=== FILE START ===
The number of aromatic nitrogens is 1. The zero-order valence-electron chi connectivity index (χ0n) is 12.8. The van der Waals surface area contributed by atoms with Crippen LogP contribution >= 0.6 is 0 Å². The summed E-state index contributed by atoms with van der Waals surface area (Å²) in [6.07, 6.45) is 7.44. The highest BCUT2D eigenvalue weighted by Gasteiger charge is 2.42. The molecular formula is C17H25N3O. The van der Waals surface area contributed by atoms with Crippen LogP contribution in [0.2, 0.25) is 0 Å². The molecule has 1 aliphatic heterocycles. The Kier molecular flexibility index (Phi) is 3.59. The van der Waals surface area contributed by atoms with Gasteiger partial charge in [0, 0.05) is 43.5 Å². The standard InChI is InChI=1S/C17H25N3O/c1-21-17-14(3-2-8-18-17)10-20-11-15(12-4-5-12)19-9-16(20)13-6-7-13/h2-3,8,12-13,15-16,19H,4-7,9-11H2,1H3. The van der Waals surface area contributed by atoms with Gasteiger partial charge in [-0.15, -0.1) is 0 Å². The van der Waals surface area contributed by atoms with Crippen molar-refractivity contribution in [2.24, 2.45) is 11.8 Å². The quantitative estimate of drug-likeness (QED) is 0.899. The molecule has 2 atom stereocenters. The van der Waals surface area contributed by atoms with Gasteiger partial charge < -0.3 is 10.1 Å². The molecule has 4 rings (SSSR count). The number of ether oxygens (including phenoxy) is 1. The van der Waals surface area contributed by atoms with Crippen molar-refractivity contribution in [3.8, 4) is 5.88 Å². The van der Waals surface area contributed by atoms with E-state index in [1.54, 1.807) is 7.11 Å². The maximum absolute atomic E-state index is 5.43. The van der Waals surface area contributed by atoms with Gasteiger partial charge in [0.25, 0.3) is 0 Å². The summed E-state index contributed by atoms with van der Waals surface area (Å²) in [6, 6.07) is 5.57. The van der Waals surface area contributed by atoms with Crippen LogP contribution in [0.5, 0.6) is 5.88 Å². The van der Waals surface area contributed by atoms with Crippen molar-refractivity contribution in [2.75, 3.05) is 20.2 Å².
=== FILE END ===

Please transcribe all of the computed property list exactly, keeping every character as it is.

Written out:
The number of aromatic nitrogens is 1. The zero-order valence-electron chi connectivity index (χ0n) is 12.8. The van der Waals surface area contributed by atoms with Crippen LogP contribution >= 0.6 is 0 Å². The summed E-state index contributed by atoms with van der Waals surface area (Å²) in [6.07, 6.45) is 7.44. The highest BCUT2D eigenvalue weighted by Gasteiger charge is 2.42. The molecular formula is C17H25N3O. The van der Waals surface area contributed by atoms with Crippen LogP contribution in [0.2, 0.25) is 0 Å². The molecule has 1 aliphatic heterocycles. The Kier molecular flexibility index (Phi) is 3.59. The van der Waals surface area contributed by atoms with Gasteiger partial charge in [0, 0.05) is 43.5 Å². The standard InChI is InChI=1S/C17H25N3O/c1-21-17-14(3-2-8-18-17)10-20-11-15(12-4-5-12)19-9-16(20)13-6-7-13/h2-3,8,12-13,15-16,19H,4-7,9-11H2,1H3. The van der Waals surface area contributed by atoms with Gasteiger partial charge in [-0.15, -0.1) is 0 Å². The van der Waals surface area contributed by atoms with Crippen molar-refractivity contribution in [2.24, 2.45) is 11.8 Å². The quantitative estimate of drug-likeness (QED) is 0.899. The molecule has 2 atom stereocenters. The van der Waals surface area contributed by atoms with Gasteiger partial charge < -0.3 is 10.1 Å². The molecule has 4 rings (SSSR count). The number of ether oxygens (including phenoxy) is 1. The van der Waals surface area contributed by atoms with Crippen molar-refractivity contribution in [3.8, 4) is 5.88 Å². The van der Waals surface area contributed by atoms with E-state index in [1.54, 1.807) is 7.11 Å². The maximum absolute atomic E-state index is 5.43. The van der Waals surface area contributed by atoms with Gasteiger partial charge in [0.25, 0.3) is 0 Å². The summed E-state index contributed by atoms with van der Waals surface area (Å²) in [6, 6.07) is 5.57. The van der Waals surface area contributed by atoms with Crippen LogP contribution in [0.5, 0.6) is 5.88 Å². The van der Waals surface area contributed by atoms with Crippen molar-refractivity contribution in [2.75, 3.05) is 20.2 Å².